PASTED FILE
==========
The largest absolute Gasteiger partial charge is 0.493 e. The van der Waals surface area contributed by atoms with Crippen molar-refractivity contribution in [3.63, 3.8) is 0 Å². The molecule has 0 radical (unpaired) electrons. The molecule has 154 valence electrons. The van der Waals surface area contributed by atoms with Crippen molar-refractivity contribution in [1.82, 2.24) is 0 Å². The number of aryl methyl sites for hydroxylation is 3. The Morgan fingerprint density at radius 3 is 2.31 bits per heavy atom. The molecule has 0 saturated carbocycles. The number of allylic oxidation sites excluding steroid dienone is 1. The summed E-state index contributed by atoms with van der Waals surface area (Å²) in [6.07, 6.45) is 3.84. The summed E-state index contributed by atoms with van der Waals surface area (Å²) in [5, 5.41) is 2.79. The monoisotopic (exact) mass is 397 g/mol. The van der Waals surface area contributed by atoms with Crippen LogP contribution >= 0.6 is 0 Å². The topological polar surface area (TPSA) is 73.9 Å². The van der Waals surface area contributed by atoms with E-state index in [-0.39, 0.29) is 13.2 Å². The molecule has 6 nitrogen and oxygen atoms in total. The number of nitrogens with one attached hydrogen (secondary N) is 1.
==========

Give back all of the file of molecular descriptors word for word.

The largest absolute Gasteiger partial charge is 0.493 e. The van der Waals surface area contributed by atoms with Crippen molar-refractivity contribution in [3.63, 3.8) is 0 Å². The molecule has 0 radical (unpaired) electrons. The molecule has 154 valence electrons. The van der Waals surface area contributed by atoms with Crippen molar-refractivity contribution in [1.82, 2.24) is 0 Å². The number of aryl methyl sites for hydroxylation is 3. The Morgan fingerprint density at radius 3 is 2.31 bits per heavy atom. The molecule has 0 saturated carbocycles. The number of allylic oxidation sites excluding steroid dienone is 1. The summed E-state index contributed by atoms with van der Waals surface area (Å²) in [6.07, 6.45) is 3.84. The summed E-state index contributed by atoms with van der Waals surface area (Å²) in [5, 5.41) is 2.79. The monoisotopic (exact) mass is 397 g/mol. The van der Waals surface area contributed by atoms with Crippen LogP contribution >= 0.6 is 0 Å². The topological polar surface area (TPSA) is 73.9 Å². The van der Waals surface area contributed by atoms with E-state index in [-0.39, 0.29) is 13.2 Å². The molecule has 6 nitrogen and oxygen atoms in total. The number of nitrogens with one attached hydrogen (secondary N) is 1.